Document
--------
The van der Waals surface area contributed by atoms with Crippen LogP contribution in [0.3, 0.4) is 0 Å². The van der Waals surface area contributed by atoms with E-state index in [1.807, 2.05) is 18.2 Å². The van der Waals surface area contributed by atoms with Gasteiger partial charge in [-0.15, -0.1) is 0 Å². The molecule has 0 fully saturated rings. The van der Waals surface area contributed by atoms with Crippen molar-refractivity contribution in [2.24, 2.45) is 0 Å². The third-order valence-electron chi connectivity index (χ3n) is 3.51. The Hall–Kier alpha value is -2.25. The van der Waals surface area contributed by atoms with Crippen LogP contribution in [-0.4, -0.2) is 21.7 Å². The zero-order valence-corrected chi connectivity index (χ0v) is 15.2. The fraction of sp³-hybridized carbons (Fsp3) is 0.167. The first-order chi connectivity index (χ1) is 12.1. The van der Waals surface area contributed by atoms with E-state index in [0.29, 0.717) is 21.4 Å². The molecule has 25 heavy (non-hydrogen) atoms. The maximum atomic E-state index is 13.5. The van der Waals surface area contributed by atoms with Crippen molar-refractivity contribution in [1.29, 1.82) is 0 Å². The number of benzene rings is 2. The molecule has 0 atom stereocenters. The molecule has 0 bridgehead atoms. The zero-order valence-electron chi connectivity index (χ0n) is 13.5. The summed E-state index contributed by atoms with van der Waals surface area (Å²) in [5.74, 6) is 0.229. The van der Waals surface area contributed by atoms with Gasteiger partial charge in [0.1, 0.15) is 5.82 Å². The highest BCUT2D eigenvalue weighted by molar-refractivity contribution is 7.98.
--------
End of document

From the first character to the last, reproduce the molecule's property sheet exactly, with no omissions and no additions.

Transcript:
The van der Waals surface area contributed by atoms with Crippen LogP contribution in [0.3, 0.4) is 0 Å². The van der Waals surface area contributed by atoms with E-state index in [1.807, 2.05) is 18.2 Å². The van der Waals surface area contributed by atoms with Gasteiger partial charge in [-0.15, -0.1) is 0 Å². The molecule has 0 fully saturated rings. The van der Waals surface area contributed by atoms with Crippen molar-refractivity contribution in [2.24, 2.45) is 0 Å². The third-order valence-electron chi connectivity index (χ3n) is 3.51. The Hall–Kier alpha value is -2.25. The van der Waals surface area contributed by atoms with Crippen LogP contribution in [-0.4, -0.2) is 21.7 Å². The zero-order valence-corrected chi connectivity index (χ0v) is 15.2. The fraction of sp³-hybridized carbons (Fsp3) is 0.167. The first-order chi connectivity index (χ1) is 12.1. The van der Waals surface area contributed by atoms with E-state index in [0.29, 0.717) is 21.4 Å². The molecule has 25 heavy (non-hydrogen) atoms. The maximum atomic E-state index is 13.5. The van der Waals surface area contributed by atoms with Crippen molar-refractivity contribution in [1.29, 1.82) is 0 Å². The number of benzene rings is 2. The molecule has 0 atom stereocenters. The molecule has 0 bridgehead atoms. The zero-order valence-electron chi connectivity index (χ0n) is 13.5. The summed E-state index contributed by atoms with van der Waals surface area (Å²) in [5.74, 6) is 0.229. The van der Waals surface area contributed by atoms with Gasteiger partial charge in [0.1, 0.15) is 5.82 Å². The highest BCUT2D eigenvalue weighted by molar-refractivity contribution is 7.98.